“Les Miserables” is one I wanted to love. Gathered is a solid cast, a top director (Tom Hooper), and a timeless story of Christian faith, redemption, sacrifice, and forgiveness — all based on Victor Hugo’s classic novel. Unfortunately, the bloat wore me out.
The story opens with great promise. After serving 19 years for stealing bread, Jean Valjean (Hugh Jackman) is paroled from a hellish prison run by Emile Javert (Russell Crowe). Desperate and starving, Valjean steals silver from a priest and is immediately captured. When the priest tells the authorities he gave Valjean the silver (and saves him from life in prison), Valjean is so moved, he devotes his life to Christ.
To start a new life, Valjean must violate his parole. Eight years pass, and after he’s established as a respected businessman, fate brings Javert back into his life, and a decades-long manhunt ensues.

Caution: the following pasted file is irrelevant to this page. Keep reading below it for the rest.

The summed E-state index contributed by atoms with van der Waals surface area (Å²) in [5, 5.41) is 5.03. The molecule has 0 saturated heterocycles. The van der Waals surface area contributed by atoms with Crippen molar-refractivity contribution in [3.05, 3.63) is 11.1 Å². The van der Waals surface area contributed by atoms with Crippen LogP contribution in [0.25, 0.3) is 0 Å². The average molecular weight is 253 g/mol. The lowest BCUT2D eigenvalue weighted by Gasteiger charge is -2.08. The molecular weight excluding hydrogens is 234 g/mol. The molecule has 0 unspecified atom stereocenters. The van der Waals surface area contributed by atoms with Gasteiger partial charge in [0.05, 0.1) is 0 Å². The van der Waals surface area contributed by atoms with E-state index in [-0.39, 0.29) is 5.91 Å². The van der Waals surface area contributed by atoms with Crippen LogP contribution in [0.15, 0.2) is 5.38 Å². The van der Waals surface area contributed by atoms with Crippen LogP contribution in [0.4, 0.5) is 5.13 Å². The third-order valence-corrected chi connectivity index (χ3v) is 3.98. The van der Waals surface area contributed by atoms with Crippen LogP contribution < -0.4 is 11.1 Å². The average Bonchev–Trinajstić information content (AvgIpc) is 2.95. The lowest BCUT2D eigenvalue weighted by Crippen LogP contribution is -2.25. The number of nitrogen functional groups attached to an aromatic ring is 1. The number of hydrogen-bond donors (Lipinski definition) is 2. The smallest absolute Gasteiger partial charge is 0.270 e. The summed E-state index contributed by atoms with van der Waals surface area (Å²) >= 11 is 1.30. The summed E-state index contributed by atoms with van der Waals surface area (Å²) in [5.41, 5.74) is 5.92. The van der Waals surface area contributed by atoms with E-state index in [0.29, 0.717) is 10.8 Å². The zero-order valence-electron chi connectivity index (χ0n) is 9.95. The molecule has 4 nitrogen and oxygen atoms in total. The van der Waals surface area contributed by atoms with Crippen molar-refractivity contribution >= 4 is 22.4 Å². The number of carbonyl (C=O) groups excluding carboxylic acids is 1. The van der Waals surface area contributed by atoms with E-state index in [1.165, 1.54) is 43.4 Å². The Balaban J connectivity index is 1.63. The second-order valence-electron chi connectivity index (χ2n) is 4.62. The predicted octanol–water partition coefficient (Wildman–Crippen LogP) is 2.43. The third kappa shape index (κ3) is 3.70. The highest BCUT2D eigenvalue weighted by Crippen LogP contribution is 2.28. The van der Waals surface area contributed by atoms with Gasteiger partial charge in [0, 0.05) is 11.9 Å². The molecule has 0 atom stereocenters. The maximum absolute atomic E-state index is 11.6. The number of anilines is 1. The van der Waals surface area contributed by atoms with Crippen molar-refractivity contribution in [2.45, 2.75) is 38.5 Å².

Though there are a few moving songs, the film is buried in 50 songs overall, most of them tuneless and sing-songy as characters sing dialogue instead of speaking it. This conceit grows tiring, as does an unnecessarily expansive plot that loses momentum whenever the focus leaves Jackman’s story, which happens more frequently over the 160-minute runtime.
Jackman, Anne Hathaway, Helena Bonham-Carter, and Sacha Baron Cohen are all stand outs. Crowe, unfortunately, looks horribly uncomfortable, and is unable to summon even a tenth the depth and complicated pathos Charles Laughton so memorably brought to the role of Javert in the fantastic 1935 film version.